at Bitforms Gallery, NYC
November 12, 2004 - January 16, 2005
A selection of historic computational works from 1950's - 1970's plotter drawings, photos, prints, sculptures, and film.
In 1967, an exhibition on computer art called "Cybernetic Serendipity; The Computer and the Arts" opened at ICA in London. It drew about 60,000 people and was considered one of the major events in the institutionalization of media art. It received extremely favorable response from the media with some reticence from critical voices who viewed the computer aided art as a threat to pre-existing aesthetics and artistic process.
37 years after the Cybernetic Serendipity show there are varying points of view about code-derived works that still exists, even though the boundaries of science, technology and art are increasingly blurring. Should the discourse on computational art evolve around the idea of fine art object or its process?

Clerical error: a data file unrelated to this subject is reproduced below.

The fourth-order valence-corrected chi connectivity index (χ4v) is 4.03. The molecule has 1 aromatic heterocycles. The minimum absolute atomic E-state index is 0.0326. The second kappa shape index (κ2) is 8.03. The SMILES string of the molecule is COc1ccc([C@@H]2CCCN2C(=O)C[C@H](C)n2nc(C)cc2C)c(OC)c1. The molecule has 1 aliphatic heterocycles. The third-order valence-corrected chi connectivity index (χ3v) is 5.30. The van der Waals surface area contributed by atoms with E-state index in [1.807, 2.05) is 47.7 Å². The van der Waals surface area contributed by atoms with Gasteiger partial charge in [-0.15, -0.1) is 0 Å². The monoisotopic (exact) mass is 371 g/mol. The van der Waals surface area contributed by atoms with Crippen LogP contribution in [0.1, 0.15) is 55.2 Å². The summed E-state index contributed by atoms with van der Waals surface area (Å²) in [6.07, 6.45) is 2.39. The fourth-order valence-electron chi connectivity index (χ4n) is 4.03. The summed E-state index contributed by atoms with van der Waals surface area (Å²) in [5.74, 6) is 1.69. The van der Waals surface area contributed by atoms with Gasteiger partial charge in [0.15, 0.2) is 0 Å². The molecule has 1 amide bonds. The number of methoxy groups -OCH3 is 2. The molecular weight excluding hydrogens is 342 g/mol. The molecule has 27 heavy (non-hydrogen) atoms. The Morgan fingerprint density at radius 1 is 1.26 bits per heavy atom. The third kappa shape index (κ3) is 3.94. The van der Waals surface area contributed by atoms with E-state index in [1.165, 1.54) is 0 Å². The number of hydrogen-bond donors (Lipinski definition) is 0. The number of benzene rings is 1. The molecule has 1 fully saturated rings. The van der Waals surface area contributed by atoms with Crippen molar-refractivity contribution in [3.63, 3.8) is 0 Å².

"Scratch Code" references the title of Manfred Mohr's portfolio of prints created between 1970-1975. These works are a prime example of the formulaic methods that are pervasive throughout this show. "Scratch Code" presents a group of artists who were early adopters of the incorporation of code into their artistic process. Although not all the artists in the show became fixtures in the art world, each one of them laid the groundwork for today's new media artists who utilize code to reveal new forms of representation, interaction and expression.
Artists include: ben laposky, tony longson, manfred mohr, vera molnar, frieder nake, tony pritchett, peter vogel, and edward zajec.
steve sacks | director
bitforms ; http://www.bitforms.com
529 west 20th | ny ny 10011
212 366 6939
tues - sat > 11-6 PM